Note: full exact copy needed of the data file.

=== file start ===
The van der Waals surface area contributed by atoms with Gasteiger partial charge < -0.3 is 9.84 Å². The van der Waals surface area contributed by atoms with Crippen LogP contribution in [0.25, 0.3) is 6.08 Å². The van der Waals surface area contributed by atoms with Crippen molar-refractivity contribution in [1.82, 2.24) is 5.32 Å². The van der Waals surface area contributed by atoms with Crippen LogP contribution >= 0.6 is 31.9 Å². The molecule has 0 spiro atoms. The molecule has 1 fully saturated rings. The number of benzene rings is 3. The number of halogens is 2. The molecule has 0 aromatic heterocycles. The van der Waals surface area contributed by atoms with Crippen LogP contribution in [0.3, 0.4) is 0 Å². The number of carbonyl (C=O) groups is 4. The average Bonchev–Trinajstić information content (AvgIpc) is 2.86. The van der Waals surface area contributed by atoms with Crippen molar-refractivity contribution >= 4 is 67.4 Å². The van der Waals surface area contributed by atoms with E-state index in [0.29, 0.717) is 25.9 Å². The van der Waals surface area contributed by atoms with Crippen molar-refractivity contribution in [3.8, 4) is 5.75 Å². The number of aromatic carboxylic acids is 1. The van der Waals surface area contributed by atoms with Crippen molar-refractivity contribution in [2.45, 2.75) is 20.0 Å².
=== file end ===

The van der Waals surface area contributed by atoms with Gasteiger partial charge < -0.3 is 9.84 Å². The van der Waals surface area contributed by atoms with Crippen LogP contribution in [0.25, 0.3) is 6.08 Å². The van der Waals surface area contributed by atoms with Crippen molar-refractivity contribution in [1.82, 2.24) is 5.32 Å². The van der Waals surface area contributed by atoms with Crippen LogP contribution >= 0.6 is 31.9 Å². The molecule has 0 spiro atoms. The molecule has 1 fully saturated rings. The number of benzene rings is 3. The number of halogens is 2. The molecule has 0 aromatic heterocycles. The van der Waals surface area contributed by atoms with Crippen LogP contribution in [0.3, 0.4) is 0 Å². The number of carbonyl (C=O) groups is 4. The average Bonchev–Trinajstić information content (AvgIpc) is 2.86. The van der Waals surface area contributed by atoms with Crippen molar-refractivity contribution >= 4 is 67.4 Å². The van der Waals surface area contributed by atoms with E-state index in [0.29, 0.717) is 25.9 Å². The van der Waals surface area contributed by atoms with Crippen molar-refractivity contribution in [3.8, 4) is 5.75 Å². The number of aromatic carboxylic acids is 1. The van der Waals surface area contributed by atoms with Crippen molar-refractivity contribution in [2.45, 2.75) is 20.0 Å².